Let’s talk about CSS media queries in this web development tutorial. And if you’ve never heard of what a media query is, that’s perfectly fine. We’re going to start from the ground up. A media query is a tool in CSS that allows for us to implement responsive design elements. When I say responsive, what I mean is what I’m going to show you right here. I have two nearly identical sites. One is responses and uses media queries, and the other one is not. We’re going to walk through, after this demo, we’re going to walk through the code and we’re going to implement a full media query for this homepage. Let’s first look at a media query based site. If I open this up, what I can do is it looks good on desktop and then if I were to access this on a mobile device, which I can mimic by just bringing this down here, you can see that the entire site readjusts. This is what someone coming on an Android or an iPhone would see. You notice how we have the logo has readjusted. It’s now at the top. And then we have the navigation elements are stacked on top of each other. And then the same thing with the contact information.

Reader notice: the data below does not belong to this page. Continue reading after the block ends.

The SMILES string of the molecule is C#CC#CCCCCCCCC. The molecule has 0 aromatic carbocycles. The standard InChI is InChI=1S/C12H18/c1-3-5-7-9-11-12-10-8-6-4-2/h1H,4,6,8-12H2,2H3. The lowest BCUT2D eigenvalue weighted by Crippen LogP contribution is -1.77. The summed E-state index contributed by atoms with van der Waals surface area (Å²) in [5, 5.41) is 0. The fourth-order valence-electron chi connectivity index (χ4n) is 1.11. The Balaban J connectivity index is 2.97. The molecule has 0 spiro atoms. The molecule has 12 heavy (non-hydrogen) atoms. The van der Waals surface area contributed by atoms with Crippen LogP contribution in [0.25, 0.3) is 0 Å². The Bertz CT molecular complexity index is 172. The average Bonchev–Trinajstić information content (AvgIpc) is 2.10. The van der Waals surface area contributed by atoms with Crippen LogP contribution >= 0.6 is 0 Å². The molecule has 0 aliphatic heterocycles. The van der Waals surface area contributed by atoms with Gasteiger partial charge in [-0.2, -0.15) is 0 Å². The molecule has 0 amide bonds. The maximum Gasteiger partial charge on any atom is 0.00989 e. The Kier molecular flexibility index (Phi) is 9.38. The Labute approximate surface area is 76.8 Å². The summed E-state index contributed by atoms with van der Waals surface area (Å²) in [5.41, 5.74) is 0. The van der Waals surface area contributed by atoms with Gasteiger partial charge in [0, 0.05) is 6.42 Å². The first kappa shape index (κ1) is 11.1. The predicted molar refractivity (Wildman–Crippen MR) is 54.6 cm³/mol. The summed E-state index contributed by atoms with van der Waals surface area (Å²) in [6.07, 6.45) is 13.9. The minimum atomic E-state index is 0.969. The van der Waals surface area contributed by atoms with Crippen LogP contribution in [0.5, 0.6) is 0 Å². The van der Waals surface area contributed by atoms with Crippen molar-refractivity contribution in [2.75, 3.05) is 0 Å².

Then everything else has also readjusted. This is looking really good. This is the kind of experience you’d want to see on a mobile device. Now, if you open up a site that does not have the media query though, and then try to perform the same action, you’re going to get very different behavior. Notice now, if I take this down to the same size, that it does not readjust. Someone accessing the site’s going to load it up and they’re going to see this distorted looking page. They’re going to have to scroll to the right. A bunch of things are kind of shrunk in and overlapping. This is really not a good experience. This is the reason why media queries are so powerful. Now that we have a good idea on what they are, let’s walk through how we can implement them.